the Hatrack is and/or is not Readymade:
by Rhonda Roland Shearer with Gregory Alvarez, Robert Slawinski, Vittorio Marchi and text box by Stephen Jay Gould
One, might think at this point, "So what. I can already see that Duchamp probably altered, physically or photographically, his readymade objects -- what difference does this make?" Let's set aside the fact that all books of art history or cultural criticism (and even cookbooks! See illustration 22C) state, as their premise, that Duchamp's readymades are unaltered, store bought mass-produced objects - and that this claim can now be dismissed as factually incorrect.(15) I will use illustrations 22A and 22B to show that Duchamp's original coatrack and urinal help explain why I believe Duchamp altered readymade objects in his photographs in the first place. Since the quality and approach that Duchamp used for his numerous distorted "readymade" representations are similar, such a frequency of occurrence suggests that Duchamp was applying a single geometric system. Perhaps this system that I have been observing throughout Duchamp's readymade works is the new and mathematically rigerous "rehabilitated perspective" geometry Duchamp spoke about in interviews. Moreover, I also found evidence that Duchamp used this new geometry in the Large Glass, just as he had claimed.
Let's look at the Coatrack (see illustration 23A, B, C, D, and E) as a series of snapshots in time, just as we did to examine Duchamp's hatracks, as he instructed us to do in his notes (refer again to illustration #1).
Note that the geometries of the coatrack series (as we also found in the hatrack series), is different in every 2D and 3D representation. (For example, the iron hooks are straight in the 1964 Schwarz 3D model and 2D blueprint, whereas they lean backwards in the original 1916-17 studio photograph and in the 1941 Boîte print. And as in our treatment of the hatrack series, we must mentally visualize or, alternatively, make literal 3D models of the coatrack 2D representations, in order to observe the differences among all of the 5 coatrack representations (four 2D and one 3D).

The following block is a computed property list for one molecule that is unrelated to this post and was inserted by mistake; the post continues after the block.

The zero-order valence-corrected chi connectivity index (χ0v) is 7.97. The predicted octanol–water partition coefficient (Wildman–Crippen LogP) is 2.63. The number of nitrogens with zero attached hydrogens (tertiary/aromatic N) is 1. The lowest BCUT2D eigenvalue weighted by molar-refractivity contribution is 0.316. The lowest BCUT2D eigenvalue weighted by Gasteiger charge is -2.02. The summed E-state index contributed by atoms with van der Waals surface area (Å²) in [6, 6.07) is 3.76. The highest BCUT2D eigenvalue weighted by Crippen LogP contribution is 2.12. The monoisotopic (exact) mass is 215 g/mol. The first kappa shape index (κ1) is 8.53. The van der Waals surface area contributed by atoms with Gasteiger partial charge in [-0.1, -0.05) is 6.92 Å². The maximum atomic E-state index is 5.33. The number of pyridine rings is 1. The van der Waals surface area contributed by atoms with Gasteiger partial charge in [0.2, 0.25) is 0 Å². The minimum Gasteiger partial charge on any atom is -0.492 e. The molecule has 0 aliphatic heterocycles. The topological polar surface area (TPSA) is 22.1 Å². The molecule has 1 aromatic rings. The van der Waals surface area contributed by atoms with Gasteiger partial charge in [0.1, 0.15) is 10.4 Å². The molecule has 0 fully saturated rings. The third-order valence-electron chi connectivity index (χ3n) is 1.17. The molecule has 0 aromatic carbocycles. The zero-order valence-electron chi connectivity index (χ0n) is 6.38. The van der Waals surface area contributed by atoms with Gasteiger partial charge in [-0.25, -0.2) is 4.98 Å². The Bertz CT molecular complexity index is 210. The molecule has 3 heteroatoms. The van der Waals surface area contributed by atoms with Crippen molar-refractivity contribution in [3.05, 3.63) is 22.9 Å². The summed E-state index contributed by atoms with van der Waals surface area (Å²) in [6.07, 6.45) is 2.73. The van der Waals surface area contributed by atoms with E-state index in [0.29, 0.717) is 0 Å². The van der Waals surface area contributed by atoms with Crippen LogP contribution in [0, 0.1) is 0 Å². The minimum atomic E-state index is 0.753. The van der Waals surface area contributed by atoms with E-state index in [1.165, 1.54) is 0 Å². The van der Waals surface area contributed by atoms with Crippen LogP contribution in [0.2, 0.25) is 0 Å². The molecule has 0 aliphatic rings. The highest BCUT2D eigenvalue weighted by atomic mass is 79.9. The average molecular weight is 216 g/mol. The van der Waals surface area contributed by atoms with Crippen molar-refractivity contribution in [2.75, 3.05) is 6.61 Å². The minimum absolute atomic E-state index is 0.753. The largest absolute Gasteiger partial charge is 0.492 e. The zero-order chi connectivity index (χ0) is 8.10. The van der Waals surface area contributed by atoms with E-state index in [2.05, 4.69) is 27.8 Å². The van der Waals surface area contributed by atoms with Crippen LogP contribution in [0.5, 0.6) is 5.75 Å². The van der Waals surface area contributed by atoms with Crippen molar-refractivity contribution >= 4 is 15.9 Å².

The particular distortions
contained within the original studio photograph provide the greatest
interest for our immeditate discussion. Again, as we found in the hatrack,
the coatrack hooks bend and turn in unanticipated ways. (We expect mass-produced
objects to have characteristics of the factory-made, traits that include
standardization and regularity of form -- the very opposite of custom-made
variations). Look at the last hook of the 4 (moving from left most hook
to right), the top small sub-hook (the middle of the three sub-hooks)
bends so far up and in that it reaches the top largest sub-hook. Duchamp
told us that he nailed the coatrack to the floor after having "kicked
it around" his studio. However, this trauma to the coatrack (that he
aptly titled "trap" or Trébuchet -- a term from a move in chess
where a player sacrifices one of his own pieces to trap an opponent's
piece) the physical properties of cast iron determine that such a hook
would crack and break before bending. This rigidity of material proves
useful for withstanding the stress of hanging heavy coats. Duchamp,
on the 1964 blueprint, even specifies that his 3D 1964 Schwarz hooks
must be made of iron -- not soft copper.
Note the shapes and count the holes in hook 24A and 24B and contrast these to the general form and number of holes found in Duchamp's original Coatrack hooks in the studio photo and in the Schwarz model in 24C